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  • Whiterock Wales

Children of the revolution?

It’s been one of those weeks, hasn’t it? You know, you’re busy looking up the dictionary definition of "existential" while counting who’s left to form a shadow cabinet and then Boris and Nigel suddenly shuffle off stage.

Give the duo credit though, there’s few who could shaft the establishment, get shafted in return by their ‘allies’ and then complain that the pro-remain camp didn’t have a workable Plan B in readiness.

Follow that particular logic through and you’d expect Churchill to have prepared a strategy for collaborating with the enemy should the worst have happened. I make that analogy for those who confuse remembrance of the sacrifice made during the last world war with the inclination to fight it all over again.

Arguments about motivation just won’t go away though. Was the so-called grey vote driven more by nostalgia than neuroses? Was it a backlash against the assumption that national priorities should revolve around London politics and London sensitivities. Or did seventeen million people simply not want to be told what to do by Brussels? The answer, I think, is ‘all of the above’ and then some.

So you have to ask yourself why political parties immediately look inwards for the solution.

Clearly they are convinced the answer lies in new leadership. No point I guess in mentioning that it was “leadership” that brought us all to this pretty pass in the first place?

I'm bemused by party grandees who mutter about ‘disconnected politics’ and satchel-toting grassroots activists alike who can’t see past their own social mobility in order to recognise the alienation that besets communities.

What other result did they expect from fragmented neighbourhoods equally isolated by benefits or affluence and then fed messages of sovereignty and straight bananas?

I’ve no time for all the post-Brexit baloney about ‘getting on with it’ but I’m just as unimpressed by efforts to challenge the result’s legitimacy.

As someone else observed, the Welsh Assembly came into existence on a far more slender majority and on the basis of equally spurious promises.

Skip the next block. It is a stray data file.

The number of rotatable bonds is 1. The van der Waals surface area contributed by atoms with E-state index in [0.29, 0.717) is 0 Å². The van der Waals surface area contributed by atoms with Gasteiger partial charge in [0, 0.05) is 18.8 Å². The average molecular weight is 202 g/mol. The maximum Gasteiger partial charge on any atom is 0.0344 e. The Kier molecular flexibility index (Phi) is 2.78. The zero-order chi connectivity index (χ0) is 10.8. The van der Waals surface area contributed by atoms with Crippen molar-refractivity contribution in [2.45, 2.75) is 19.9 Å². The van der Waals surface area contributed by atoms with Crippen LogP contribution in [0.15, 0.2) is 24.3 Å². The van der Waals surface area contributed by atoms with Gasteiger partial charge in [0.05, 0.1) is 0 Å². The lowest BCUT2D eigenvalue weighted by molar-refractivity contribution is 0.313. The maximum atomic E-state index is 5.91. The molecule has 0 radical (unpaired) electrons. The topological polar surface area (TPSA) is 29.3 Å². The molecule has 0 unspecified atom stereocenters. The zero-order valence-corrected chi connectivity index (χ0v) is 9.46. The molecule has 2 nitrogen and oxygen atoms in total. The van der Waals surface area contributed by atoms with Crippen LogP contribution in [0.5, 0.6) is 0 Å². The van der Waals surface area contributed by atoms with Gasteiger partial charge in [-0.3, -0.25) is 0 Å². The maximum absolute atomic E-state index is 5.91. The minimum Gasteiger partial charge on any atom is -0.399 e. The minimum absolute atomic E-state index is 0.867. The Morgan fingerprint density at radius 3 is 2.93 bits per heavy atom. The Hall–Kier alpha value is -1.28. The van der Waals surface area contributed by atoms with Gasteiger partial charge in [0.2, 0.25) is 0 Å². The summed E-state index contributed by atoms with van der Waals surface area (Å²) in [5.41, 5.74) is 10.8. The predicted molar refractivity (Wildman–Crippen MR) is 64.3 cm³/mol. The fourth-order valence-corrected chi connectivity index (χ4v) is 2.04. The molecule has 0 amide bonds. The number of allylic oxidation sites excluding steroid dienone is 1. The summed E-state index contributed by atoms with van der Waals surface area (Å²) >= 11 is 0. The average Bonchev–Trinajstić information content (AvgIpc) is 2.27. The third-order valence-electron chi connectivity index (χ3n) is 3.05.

I don’t think the vote to leave the EU was a party political gesture in the accepted sense. If anything, it was an act of defiance that bore the mass-movement hallmarks of a revolution. But this is no enlightened crusade for social betterment. This is something different.

Yes, it encompasses a sense of hope and freedom but it is also a freedom that emboldens thugs and racists. It’s going to take more than an affable ex-London mayor to put that particular cork back in the bottle.

We are divided. Half the population sincerely believes the other half is wrong.

That’s bad enough, but it’s an instinctive trait to look after your young in times of threat - and there is a generation out there who think their elders abandoned that responsibility.

They are the children of the revolution and they will not thank us for our legacy.


Selective memories

There are some dates when you can remember precisely where you were and what you were doing.

For me, one of those is 20th March 2003 and I was travelling through Florence. From practically every apartment balcony hung rainbow banners bearing the word “Pace” – Italian for “Peace”.

This was the local population’s reaction to the news that coalition forces had that morning invaded Iraq with a force which included about 28,000 British soldiers.

The stated mission was "to disarm Iraq of weapons of mass destruction, to end Saddam Hussein's support for terrorism, and to free the Iraqi people."

I came across a more honest statement of intent later that year during a visit to Houston where I spotted a bumper sticker bearing the incitement to “Kick his ass and get the gas”.

I can only guess what conclusions the long-awaited Chilcott enquiry will publish tomorrow, but I suspect that “freedom” will barely get a mention.


Waterfront investment continues

With all the present uncertainty surrounding investment, it’s good to see University of Wales Trinity Saint David (UWTSD) pressing ahead with their imaginative proposals for a Swansea Waterfront Innovation Quarter.

Detailed plans for the first phase of the innovative project, jointly submitted by the university and the Welsh Government, will be under discussion by council planners today.

The scale of ambition involved is undoubtedly impressive. Having secured roughly twenty-two acres of land in the former docklands location, UWTSD aims to develop 355,000 sq. ft. of residential, academic and commercial development.

Included in the first phase is the new Faculty of Architecture, Computing and Engineering (FACE) plus a new library facility where the maritime view will most definitely be a distraction.

Work is expected to begin later this year on what will become Trinity Quarter and the new buildings are expected to be ready in time for the 2018 academic year.


Making history

Finally, I couldn’t let this week go without congratulating the Welsh football team on their magnificent run at Euro 2016 - and to wish them every success for Wednesday’s semi-finals. Stronger Together!


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